The 13-week structure means students have to work fast, jumping right into the spirit of entrepreneurship. “In the first session, we start considering some of the needs in our community, because entrepreneurs solve problems,” says Naseem. The young women head out to conduct informal surveys and interviews within the community, then form groups of potential business ideas based on that market research. Next comes a memorable experience for many of the young women: a “Shark Tank”- style meeting in the third week, where the groups pitch their ideas to a panel of mentors and receive feedback.

“We had to explain how we planned on making the product, how much we expected it to cost, and how we expected to distribute it,” recalls Josie Yodzis, a 15-year-old freshman at Marriotts Ridge High School, whose group was chosen to be one of the companies. “I’m not one for public speaking, so it was a little nerve-wracking, but everybody was really encouraging and they walked me through it when I got stuck,” Yodzis says. “It was pretty cool.” Her group’s idea—manufacturing and selling headbands sporting Howard County high school logos—became HoCo Heads, one of the two companies formed during the spring 2017 semester. Yodzis chose to be part of the finance department because she likes math and because her dad used to work in finance. And even as a ninth grader, she has an eye on how the experience could affect her future. “Even if I end up not going into business, it’s good to have an idea of how it all works for when I’m doing things on my own,” she points out. “Like buying a house.”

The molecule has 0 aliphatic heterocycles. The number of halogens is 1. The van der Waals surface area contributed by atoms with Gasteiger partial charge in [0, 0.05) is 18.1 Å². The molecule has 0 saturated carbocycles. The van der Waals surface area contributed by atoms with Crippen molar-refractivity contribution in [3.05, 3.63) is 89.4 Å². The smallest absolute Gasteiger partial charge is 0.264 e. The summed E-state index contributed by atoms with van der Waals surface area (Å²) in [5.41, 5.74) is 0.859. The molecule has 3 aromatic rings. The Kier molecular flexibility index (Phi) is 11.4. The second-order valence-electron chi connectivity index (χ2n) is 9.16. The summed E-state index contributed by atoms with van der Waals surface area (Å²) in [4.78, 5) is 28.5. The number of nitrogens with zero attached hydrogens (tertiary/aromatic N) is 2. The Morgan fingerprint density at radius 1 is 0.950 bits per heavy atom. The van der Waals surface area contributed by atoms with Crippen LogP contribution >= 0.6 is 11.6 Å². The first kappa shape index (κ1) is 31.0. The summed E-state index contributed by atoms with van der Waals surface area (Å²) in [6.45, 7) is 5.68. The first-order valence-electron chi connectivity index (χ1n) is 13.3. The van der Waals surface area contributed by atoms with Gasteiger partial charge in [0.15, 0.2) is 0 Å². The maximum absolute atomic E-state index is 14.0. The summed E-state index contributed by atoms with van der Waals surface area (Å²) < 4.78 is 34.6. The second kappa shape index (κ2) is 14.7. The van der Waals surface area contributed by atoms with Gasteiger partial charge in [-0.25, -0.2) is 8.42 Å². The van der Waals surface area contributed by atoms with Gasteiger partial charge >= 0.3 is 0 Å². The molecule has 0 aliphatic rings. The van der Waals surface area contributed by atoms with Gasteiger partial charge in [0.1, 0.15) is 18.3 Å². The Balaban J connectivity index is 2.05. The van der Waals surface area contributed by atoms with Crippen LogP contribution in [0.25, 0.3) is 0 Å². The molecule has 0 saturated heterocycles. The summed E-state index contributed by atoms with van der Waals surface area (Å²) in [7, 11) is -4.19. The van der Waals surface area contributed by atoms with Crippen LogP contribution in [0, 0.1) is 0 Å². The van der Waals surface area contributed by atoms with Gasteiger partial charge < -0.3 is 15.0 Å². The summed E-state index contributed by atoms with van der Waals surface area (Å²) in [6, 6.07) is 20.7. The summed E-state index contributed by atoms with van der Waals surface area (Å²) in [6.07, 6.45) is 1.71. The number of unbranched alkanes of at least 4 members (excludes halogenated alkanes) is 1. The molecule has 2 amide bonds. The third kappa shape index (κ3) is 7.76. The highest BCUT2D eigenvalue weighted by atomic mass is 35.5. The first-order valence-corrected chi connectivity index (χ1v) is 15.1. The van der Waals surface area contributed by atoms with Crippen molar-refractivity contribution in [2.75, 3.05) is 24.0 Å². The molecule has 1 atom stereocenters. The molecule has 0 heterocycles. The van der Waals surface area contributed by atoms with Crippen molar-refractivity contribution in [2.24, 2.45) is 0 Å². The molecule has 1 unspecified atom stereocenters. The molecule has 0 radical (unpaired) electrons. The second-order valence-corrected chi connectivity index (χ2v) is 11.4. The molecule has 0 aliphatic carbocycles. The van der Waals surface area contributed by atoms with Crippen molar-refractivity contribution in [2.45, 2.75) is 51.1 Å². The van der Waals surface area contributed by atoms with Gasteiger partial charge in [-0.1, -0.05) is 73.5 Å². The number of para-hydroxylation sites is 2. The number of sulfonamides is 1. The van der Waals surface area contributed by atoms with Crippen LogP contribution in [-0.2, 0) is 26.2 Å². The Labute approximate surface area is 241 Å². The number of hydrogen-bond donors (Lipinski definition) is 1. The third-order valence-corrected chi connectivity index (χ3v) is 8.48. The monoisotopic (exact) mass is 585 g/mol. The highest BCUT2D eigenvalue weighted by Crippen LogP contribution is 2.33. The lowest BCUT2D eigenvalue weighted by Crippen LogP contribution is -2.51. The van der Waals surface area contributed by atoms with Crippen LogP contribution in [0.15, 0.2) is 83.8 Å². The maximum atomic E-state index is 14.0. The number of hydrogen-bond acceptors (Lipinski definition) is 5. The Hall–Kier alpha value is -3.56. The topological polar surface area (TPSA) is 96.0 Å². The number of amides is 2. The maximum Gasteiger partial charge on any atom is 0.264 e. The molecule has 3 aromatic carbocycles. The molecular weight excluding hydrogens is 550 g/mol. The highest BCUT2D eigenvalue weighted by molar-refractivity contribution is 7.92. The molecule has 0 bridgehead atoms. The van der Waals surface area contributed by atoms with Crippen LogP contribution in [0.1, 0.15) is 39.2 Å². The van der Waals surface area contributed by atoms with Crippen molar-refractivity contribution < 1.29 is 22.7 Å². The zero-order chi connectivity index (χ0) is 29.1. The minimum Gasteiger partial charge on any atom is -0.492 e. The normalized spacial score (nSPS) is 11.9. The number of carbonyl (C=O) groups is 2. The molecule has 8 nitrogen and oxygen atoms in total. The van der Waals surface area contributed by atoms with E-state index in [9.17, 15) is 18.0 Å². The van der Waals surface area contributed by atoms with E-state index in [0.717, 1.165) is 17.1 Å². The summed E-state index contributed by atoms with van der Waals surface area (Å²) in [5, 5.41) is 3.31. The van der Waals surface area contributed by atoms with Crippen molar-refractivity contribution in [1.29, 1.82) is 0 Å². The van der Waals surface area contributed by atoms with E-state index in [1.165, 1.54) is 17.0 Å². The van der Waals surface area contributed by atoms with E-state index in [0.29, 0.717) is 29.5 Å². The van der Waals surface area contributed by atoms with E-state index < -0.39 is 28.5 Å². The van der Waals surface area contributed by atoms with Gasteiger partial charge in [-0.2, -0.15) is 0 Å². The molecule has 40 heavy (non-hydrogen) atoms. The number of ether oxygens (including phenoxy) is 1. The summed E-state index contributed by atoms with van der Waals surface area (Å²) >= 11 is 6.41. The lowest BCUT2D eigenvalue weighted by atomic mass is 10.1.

Mentors find value in the experience, too. “I wish I had something like this when I was their age,” says Patricia Diaz, an entrepreneur and business consultant based in Columbia. “It’s really neat to see their learning process, how they solve problems and the emotions around all of the different challenges they face throughout the process.”